Since when do county sheriffs get to decide which state laws they will enforce? Furthermore, when did they become the arbiters of what is or isn’t constitutional?
Ask the citizens of Colorado (I used to be one) who are now confronted by rebellious elected “law” officers who say they aren’t going to enforce a package of new gun controls that makes their state one of the saner and possibly safer venues in the nation. They consider the new statutes vague and a violation of the Second Amendment rights of gun owners. In fact, all but seven of the state’s 62 sheriffs signed a lawsuit challenging the constitutionality of the new statues.
The last time anyone looked, these law enforcement paragons -- whose main duties include serving subpoenas, warrants and running the jails where inmates are housed because, among other things, they used a firearm in the commission of a crime -- had no say about the constitutionality of a law. That responsibility in every place I know of in this land belongs to the courts.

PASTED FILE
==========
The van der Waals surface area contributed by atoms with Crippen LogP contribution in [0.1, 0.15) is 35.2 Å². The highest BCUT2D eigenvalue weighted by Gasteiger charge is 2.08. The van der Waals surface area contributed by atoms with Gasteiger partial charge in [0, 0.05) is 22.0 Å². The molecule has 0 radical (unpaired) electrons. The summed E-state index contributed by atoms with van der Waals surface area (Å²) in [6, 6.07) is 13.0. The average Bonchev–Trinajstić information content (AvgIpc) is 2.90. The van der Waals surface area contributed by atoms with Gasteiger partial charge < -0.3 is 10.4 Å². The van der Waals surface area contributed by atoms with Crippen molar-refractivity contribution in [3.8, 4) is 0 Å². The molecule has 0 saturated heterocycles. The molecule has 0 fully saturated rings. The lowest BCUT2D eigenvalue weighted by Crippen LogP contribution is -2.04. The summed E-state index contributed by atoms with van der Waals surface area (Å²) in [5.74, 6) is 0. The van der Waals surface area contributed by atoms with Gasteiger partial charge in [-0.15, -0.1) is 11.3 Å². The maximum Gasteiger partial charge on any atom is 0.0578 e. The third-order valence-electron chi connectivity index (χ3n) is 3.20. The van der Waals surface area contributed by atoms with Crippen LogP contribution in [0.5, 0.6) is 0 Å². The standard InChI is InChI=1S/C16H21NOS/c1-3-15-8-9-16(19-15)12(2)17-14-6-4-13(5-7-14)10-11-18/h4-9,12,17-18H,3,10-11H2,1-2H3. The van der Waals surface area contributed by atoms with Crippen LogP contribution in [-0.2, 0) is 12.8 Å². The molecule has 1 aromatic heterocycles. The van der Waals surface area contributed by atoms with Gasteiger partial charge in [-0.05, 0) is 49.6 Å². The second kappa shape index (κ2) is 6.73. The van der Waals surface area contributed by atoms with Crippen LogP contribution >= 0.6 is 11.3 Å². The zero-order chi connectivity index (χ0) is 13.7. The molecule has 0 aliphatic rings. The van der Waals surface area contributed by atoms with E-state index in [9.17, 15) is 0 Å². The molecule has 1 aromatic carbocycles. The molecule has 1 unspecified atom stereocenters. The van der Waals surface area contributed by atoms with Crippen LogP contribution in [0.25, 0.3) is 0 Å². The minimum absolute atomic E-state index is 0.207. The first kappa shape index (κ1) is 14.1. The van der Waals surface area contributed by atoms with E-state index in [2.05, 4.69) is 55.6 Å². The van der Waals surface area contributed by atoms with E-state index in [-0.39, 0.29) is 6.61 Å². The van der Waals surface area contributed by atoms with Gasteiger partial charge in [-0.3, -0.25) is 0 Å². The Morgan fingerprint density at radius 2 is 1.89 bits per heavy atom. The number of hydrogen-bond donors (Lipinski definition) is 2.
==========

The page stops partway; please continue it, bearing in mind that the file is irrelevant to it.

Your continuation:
So who’s in charge in Colorado? Apparently it’s not the legislature or the governor or the judiciary; it’s the county Mounties. If they are allowed to get away with this, these badge-wearing, gun-toting successors to the Earps and the Hickoks, like their predecessors, are pretty much a law unto themselves. By the way, Wyatt Earp and Bill Hickok took it on themselves to ban the carrying and brandishing of firearms in certain areas of their jurisdictions despite the Second Amendment.
Few states have more reason than Colorado to try to keep guns out of the hands of crazies and to ban the use of such things as 30-bullet magazines. The state has been the site of two of the highest profile massacres in the history of such tragedies: the mass slaying first at Columbine High School and then the more recent fusillade of death and destruction launched in an Aurora theater filled with Batman fans.